Not Just Debits and Credits: The Changing Role of the Controller
Jan 22, 2019 | By Blake Oliver
Can controllers be profit centers for their companies?
Traditionally, controllers have been firmly on the cost side of their companies. They’ve been the historians looking in the rearview mirror. They made sure the numbers were right and that all the tax and regulatory filings were taken care of. Their job — at its core — was to provide accurate and timely financials to the C-suite.
As a new crop of controllers emerges, their role within the organization is evolving. Controllers now work more closely with the C-suite to influence the direction of companies. A recent joint survey by Deloitte and the IMA calls this group “strategic controllers,” and notes that controllers who move beyond the boundaries of traditional duties of controllership have an easier time stepping into the CFO seat.
It’s not just the jobs of controllers that are changing. Over the last decade or so, the traditional roles of everyone in the C-suite have shifted. In a recent Journal of Accountancy podcast episode, Scott Simmons of Crist Kolder Associates discussed the changes he’s seen over the 15 years that he’s overseen their annual Volatility Report, which looks at turnover in the C-suite, now at an all-time high.
Simmons said that the biggest change he’s seen is the disappearance of the COO position. Over the last 10 years, there’s been a 15 percent drop in the number of companies with COOs. This is partly because boards, investors, and other stakeholders “...have wanted CEOs to be less of an external facing endeavor and more of a hands-on endeavor.”
Another part of this is the evolution of the CFO position. According to Simmons, the role has shifted from a “...debits and credits accounting and controller orientation to having a CFO who truly understands how the business operates and who can act in a capacity of a business partner to the CEO. The COO chair and the requirement for it in certain companies has been squeezed out.”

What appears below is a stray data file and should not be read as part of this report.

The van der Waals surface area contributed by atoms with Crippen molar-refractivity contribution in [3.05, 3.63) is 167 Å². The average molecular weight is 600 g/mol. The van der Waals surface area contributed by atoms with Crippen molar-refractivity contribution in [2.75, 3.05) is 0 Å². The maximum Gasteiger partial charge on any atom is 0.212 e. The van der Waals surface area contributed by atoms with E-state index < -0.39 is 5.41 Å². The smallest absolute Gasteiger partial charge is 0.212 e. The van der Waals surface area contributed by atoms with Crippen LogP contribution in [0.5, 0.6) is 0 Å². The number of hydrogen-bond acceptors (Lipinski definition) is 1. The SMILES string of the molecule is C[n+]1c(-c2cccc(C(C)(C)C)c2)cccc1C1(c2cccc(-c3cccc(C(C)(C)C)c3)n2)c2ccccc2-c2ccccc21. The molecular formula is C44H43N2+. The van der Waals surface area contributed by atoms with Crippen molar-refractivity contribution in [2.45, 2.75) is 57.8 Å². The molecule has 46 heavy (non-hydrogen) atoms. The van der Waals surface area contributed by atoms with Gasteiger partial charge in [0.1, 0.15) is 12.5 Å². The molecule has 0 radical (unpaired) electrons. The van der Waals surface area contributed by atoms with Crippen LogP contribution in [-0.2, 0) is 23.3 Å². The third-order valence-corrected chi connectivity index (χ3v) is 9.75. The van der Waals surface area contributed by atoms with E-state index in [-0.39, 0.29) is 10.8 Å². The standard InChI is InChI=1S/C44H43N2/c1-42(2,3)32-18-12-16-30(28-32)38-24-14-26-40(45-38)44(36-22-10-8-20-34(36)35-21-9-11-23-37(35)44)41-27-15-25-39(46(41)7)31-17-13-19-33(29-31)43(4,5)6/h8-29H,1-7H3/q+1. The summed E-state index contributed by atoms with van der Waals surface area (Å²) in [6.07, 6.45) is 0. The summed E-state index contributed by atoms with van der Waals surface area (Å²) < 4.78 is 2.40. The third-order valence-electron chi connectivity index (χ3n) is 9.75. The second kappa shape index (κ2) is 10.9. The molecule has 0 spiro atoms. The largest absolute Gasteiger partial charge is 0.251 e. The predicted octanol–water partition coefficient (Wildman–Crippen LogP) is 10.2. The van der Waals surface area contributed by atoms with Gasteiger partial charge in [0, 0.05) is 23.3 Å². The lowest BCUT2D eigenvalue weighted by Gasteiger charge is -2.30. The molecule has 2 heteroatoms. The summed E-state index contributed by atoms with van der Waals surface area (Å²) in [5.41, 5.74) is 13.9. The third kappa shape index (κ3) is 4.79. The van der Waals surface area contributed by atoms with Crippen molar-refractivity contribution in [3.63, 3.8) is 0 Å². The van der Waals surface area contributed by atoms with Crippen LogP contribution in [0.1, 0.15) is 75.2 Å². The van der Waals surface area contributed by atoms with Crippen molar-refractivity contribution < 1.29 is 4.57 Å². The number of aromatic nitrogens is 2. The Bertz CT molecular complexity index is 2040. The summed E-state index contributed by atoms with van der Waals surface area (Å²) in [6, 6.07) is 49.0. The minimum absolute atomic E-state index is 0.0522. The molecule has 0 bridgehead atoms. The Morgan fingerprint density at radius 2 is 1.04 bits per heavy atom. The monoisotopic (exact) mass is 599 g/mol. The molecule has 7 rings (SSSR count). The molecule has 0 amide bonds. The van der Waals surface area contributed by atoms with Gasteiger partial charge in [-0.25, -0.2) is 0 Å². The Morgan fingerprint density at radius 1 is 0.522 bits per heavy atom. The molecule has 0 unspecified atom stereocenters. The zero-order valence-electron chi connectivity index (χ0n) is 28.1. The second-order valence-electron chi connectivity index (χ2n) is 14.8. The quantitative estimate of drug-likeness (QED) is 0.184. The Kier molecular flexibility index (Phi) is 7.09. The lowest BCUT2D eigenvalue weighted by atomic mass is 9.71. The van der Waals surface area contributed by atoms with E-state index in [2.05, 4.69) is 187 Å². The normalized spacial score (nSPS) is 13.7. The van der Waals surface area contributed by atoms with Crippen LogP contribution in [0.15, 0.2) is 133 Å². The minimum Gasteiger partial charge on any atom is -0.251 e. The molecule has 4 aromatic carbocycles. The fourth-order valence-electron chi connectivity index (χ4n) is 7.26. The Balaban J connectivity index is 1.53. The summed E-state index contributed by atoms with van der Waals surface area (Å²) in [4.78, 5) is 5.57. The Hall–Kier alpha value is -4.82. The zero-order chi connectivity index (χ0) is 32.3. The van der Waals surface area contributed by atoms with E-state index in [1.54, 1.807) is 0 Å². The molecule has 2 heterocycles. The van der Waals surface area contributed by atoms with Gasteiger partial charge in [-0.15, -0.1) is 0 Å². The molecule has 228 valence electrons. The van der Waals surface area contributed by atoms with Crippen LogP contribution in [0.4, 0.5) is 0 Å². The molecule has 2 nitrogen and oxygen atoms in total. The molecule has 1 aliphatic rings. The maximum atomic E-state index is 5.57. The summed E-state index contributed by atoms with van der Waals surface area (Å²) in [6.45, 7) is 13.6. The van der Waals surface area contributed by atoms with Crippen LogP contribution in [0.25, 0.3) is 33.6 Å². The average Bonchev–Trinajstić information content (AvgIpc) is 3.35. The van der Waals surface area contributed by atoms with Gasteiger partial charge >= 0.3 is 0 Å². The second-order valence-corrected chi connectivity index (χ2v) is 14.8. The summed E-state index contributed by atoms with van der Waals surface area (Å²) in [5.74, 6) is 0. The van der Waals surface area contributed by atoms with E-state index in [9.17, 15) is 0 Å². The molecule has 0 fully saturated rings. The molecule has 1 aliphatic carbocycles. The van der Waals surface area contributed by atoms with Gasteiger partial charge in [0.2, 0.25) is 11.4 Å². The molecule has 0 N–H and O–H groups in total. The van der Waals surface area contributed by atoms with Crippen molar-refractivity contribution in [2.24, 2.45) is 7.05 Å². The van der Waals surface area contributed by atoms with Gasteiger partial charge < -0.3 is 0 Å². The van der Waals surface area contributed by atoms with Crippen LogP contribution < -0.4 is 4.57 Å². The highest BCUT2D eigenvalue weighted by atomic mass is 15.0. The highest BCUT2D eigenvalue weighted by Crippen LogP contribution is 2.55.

from Controller to CFO
This means is that controllers who want to be CFOs need to demonstrate they know more than the latest accounting standards. According to the Deloitte study, a challenge for controllers is that although they want to spend about half their time on higher-level work and tasks that add value to their companies, they’re still spending 70 percent of their time on activities like closing books and ensuring compliance. They don't have time to sit in on meetings with the CFO and other executives to review strategy. Even if they do find time and energy for high-level tasks, controllers don’t feel they have adequate skills. More than half of the controllers in the Deloitte survey say they need to improve their strategic thinking.
do you know your tech?
According to the study, more than a third of the controllers cited inadequate information systems as a top reason that kept them from doing the strategic work they want to do. For younger generations, it’s frustrating that they have a tougher time getting the answers they need from their ERP than from their phone, and that they still need complicated spreadsheets to get answers they can’t easily get from system reports. Digital natives aren’t interested in manual processes, and you’ll have a hard time leading them if you don’t provide the tools they want to use.
We'll lend A helping hand
FloQast was built by accountants for accountants to help them close faster and more accurately. By automating reconciliations and improving visibility for everyone, our customers are speeding up their month-end close by three days on average. That’s over a month each year you and your team could use to provide more value to your company; evolving from a cost center to a profit center.